Why it Works: Yoga, Meditation & Psychoneuroimmunology

Lauren Flynn
Jun 5, 2018 · 6 min read
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I first heard the term psychoneuroimmunology during my participation in a 30-day residential yoga teacher training program in Lenox, Massachusetts. The President of the Kripalu Center for Health and Wellness was giving a lecture on yoga and integrated functioning of the body and mind. As words like “dopamine serotonin beta blockers” and “bioneurology” were thrown around to a room full of seekers on a spiritual path, I wondered what on earth any of these things had to do with my stretching and meditation practice. As the lecture progressed, however, it became apparent that the theory of the mind-body connection — a state often accessed and explored through yoga — and its increasing scientific validity is more far reaching than I could have ever imagined.

As the story goes, yoga postures as we know them today are actually snapshots of ancient yogic energetic rituals. Yogis would respond to the built up energy force (prana) in their bodies and would practice erratic dance as a means to honor and surrender to their inner goings on. Coupled with this practice, was meditation — in which they would sit sometimes for days on end in order to achieve union with the divine. To prepare the body for this sustained meditation, “snapshots” of the pranic release dances would be used as poses that the yogis would hold to develop the flexibility and strength — both mental and physical — to be able to sit in meditation for prolonged periods of time. In the deeper history of yoga, the principle behind the practice was that yoga would serve to unify the mind and body, bringing each back to its natural state, achieving balance and possibly, the ability to heal itself.

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When one steps onto the yoga mat and begins their practice, more often than not they expect to be stretched (literally) to their maximum physical capacity. In practicing yoga, one begins to find him or herself with increased flexibility, strength and even pain relief. Meditation is often partnered with an asana (posture) practice in a classroom setting and as one travels down an Eastern inspired spiritual path, yoga and meditation go hand in hand. After a prolonged commitment to practice, the benefits of a spiritual practice begin to manifest themselves in ways that go beyond the physical: learning to quiet the mind and help with stressful situations, an ability to stay “present” from moment to moment, becoming more aware of oneself, feelings, emotions — a unification of body, mind and spirit. Various studies have taken the benefits of yoga a step further, into the health & wellness realm and claim (among others) the following benefits: pulse rate decreases, sleep improves, total cholesterol decreases, depth perception improves, hemoglobin increases, excretory functions improve, triglycerides decrease.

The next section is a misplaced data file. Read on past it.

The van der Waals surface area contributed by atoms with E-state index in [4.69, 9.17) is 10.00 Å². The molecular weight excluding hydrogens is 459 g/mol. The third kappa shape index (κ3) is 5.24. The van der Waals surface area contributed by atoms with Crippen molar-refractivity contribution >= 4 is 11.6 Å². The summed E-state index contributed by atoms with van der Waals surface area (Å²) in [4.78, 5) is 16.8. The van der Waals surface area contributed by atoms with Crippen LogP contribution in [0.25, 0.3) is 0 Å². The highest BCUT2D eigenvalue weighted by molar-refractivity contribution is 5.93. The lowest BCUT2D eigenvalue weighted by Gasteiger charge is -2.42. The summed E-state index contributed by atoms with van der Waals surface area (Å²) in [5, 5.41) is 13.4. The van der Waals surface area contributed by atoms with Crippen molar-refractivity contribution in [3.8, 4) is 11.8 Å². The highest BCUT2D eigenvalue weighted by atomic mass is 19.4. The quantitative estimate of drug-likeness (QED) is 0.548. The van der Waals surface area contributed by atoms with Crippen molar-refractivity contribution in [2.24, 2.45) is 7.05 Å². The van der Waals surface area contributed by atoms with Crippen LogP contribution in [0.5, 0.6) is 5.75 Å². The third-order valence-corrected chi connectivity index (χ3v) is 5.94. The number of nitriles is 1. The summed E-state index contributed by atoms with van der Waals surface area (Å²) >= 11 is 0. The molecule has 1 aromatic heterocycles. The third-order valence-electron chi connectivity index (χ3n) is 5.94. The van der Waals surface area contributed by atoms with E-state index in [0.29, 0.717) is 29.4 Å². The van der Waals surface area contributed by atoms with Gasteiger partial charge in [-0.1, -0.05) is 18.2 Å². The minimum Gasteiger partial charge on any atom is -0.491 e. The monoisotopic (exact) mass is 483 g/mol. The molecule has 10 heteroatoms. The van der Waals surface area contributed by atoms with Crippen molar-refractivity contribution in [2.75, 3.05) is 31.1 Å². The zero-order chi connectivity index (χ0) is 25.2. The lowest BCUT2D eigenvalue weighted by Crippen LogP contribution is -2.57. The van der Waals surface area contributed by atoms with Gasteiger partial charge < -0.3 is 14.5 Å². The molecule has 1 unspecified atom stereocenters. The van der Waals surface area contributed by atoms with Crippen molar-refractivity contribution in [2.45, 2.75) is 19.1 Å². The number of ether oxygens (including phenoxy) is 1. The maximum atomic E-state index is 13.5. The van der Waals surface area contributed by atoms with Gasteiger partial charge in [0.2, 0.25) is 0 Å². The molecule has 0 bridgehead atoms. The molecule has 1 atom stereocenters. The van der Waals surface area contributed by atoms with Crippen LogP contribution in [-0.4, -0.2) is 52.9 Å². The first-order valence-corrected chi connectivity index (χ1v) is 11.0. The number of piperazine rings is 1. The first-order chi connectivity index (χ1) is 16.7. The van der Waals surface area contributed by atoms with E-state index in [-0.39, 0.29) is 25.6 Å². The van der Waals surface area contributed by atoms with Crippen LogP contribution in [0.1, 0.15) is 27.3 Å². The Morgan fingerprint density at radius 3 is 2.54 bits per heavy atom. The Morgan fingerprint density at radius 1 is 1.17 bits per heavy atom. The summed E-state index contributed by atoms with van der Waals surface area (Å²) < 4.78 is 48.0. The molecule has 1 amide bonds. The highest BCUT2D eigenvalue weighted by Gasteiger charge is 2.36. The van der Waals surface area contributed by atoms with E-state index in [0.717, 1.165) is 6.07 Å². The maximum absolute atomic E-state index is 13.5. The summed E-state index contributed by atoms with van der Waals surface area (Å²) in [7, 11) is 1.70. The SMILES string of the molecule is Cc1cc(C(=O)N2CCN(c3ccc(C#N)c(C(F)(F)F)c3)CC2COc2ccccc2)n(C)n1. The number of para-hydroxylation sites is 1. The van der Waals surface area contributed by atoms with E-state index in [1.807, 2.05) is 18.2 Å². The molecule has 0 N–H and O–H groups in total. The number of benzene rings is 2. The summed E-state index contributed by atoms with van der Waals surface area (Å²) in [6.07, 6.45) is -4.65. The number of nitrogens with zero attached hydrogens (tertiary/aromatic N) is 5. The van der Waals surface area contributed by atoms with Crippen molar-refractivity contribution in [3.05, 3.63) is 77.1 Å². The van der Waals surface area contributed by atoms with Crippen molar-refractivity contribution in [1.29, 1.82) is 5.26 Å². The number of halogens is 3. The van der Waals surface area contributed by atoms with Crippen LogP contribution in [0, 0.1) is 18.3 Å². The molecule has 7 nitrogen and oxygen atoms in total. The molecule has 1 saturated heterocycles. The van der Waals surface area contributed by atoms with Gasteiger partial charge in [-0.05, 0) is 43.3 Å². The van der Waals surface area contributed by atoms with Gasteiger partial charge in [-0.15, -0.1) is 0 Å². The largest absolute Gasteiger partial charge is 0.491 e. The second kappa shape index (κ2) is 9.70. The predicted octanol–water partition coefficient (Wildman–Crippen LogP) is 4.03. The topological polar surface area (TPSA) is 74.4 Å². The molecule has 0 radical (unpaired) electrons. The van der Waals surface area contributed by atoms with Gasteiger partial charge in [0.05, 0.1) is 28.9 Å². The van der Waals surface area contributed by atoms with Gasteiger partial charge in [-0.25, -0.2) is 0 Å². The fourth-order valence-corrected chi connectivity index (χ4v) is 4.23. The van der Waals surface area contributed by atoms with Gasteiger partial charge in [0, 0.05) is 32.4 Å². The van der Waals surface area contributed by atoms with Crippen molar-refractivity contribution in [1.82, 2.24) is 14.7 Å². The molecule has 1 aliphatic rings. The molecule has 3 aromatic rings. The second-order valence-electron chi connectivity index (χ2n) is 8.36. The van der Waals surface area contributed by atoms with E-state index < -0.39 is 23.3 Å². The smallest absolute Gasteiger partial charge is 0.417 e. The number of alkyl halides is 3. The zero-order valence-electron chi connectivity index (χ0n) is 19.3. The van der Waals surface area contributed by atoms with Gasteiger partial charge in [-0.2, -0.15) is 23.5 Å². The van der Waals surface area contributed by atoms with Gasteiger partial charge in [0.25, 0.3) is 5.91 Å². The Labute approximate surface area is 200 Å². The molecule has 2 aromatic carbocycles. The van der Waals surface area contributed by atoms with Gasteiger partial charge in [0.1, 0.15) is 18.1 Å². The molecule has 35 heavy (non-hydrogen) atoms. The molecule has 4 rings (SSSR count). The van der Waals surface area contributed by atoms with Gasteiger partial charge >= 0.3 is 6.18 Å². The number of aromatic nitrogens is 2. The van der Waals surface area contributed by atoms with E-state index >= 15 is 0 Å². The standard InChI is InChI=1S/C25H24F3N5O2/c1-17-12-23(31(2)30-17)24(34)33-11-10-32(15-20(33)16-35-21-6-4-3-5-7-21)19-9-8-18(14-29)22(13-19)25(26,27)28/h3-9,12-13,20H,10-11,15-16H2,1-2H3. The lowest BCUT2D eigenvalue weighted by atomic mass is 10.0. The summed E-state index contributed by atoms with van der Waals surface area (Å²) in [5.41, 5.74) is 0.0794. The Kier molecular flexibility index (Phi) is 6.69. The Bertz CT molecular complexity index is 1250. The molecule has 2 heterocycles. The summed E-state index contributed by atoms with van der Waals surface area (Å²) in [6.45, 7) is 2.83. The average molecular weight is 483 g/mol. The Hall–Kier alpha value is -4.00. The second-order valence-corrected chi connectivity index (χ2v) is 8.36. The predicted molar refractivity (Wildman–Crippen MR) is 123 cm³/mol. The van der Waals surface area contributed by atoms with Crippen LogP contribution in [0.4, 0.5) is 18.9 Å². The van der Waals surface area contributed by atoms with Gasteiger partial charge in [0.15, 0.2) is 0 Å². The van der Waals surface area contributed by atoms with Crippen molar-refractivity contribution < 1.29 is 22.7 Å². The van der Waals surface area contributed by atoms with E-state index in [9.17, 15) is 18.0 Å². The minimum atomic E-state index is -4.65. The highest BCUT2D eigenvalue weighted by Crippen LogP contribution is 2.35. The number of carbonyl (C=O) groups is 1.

As yoga can be literally translated as “union”, its effects of unity on the entire person can begin to make sense however, why and how does physical motion unified with breathing techniques yield effects on our minds? Does it work both ways — do our minds somehow exert a measurable influence on our physical well-being? According to research in mind-body medicine, the answer is “yes”.

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Take, for example, the phenomenon known as the ‘placebo effect’. This is an act where an individual receives the expected result of an experience merely by its given expectation — a testament to the power of mind to influence our physiology. The branch of medicine that studies the relationship between the brain and the immune system is referred to as Psychoneuroimmunology (PNI). It offers a way of looking at the whole of a person, the integrated functioning of the body and its interaction with its environment in order to study, prevent and cure disease. PNI examines the chemical ways that the various systems of our bodies communicate with each other. As its name would imply, it brings together knowledge and specialists from various branches of the medical field, more specifically and especially endocrinology, immunology, psychology and neurology. While a lot of research in medicine tends to focus on advancements in the more seemingly impressive arena, such as heart transplants or pharmaceutical breakthroughs, research on the mind body interconnection has a rich history and continues to provide new information.